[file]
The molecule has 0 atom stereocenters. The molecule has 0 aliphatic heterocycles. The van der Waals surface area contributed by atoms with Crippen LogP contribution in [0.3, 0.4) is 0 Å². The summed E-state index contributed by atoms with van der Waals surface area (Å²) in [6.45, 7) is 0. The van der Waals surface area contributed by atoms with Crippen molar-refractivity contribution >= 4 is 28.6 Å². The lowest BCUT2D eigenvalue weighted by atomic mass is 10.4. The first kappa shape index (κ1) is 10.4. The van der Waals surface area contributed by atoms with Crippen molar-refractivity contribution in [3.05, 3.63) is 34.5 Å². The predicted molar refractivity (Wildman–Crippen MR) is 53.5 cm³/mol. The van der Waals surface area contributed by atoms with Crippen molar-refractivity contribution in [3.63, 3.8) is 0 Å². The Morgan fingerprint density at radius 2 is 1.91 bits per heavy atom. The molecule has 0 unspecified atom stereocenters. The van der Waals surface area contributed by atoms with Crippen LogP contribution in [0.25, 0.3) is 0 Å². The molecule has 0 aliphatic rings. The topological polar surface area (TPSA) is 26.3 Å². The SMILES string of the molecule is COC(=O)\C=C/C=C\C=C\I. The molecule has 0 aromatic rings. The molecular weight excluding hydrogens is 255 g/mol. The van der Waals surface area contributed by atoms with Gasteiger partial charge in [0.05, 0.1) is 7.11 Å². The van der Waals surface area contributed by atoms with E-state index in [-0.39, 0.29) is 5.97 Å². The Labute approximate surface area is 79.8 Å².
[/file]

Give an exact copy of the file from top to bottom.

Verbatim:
The molecule has 0 atom stereocenters. The molecule has 0 aliphatic heterocycles. The van der Waals surface area contributed by atoms with Crippen LogP contribution in [0.3, 0.4) is 0 Å². The summed E-state index contributed by atoms with van der Waals surface area (Å²) in [6.45, 7) is 0. The van der Waals surface area contributed by atoms with Crippen molar-refractivity contribution >= 4 is 28.6 Å². The lowest BCUT2D eigenvalue weighted by atomic mass is 10.4. The first kappa shape index (κ1) is 10.4. The van der Waals surface area contributed by atoms with Crippen molar-refractivity contribution in [3.05, 3.63) is 34.5 Å². The predicted molar refractivity (Wildman–Crippen MR) is 53.5 cm³/mol. The van der Waals surface area contributed by atoms with Crippen molar-refractivity contribution in [3.63, 3.8) is 0 Å². The Morgan fingerprint density at radius 2 is 1.91 bits per heavy atom. The molecule has 0 unspecified atom stereocenters. The van der Waals surface area contributed by atoms with Crippen LogP contribution in [0.25, 0.3) is 0 Å². The molecule has 0 aliphatic rings. The topological polar surface area (TPSA) is 26.3 Å². The SMILES string of the molecule is COC(=O)\C=C/C=C\C=C\I. The molecule has 0 aromatic rings. The molecular weight excluding hydrogens is 255 g/mol. The van der Waals surface area contributed by atoms with Gasteiger partial charge in [0.05, 0.1) is 7.11 Å². The van der Waals surface area contributed by atoms with E-state index in [-0.39, 0.29) is 5.97 Å². The Labute approximate surface area is 79.8 Å².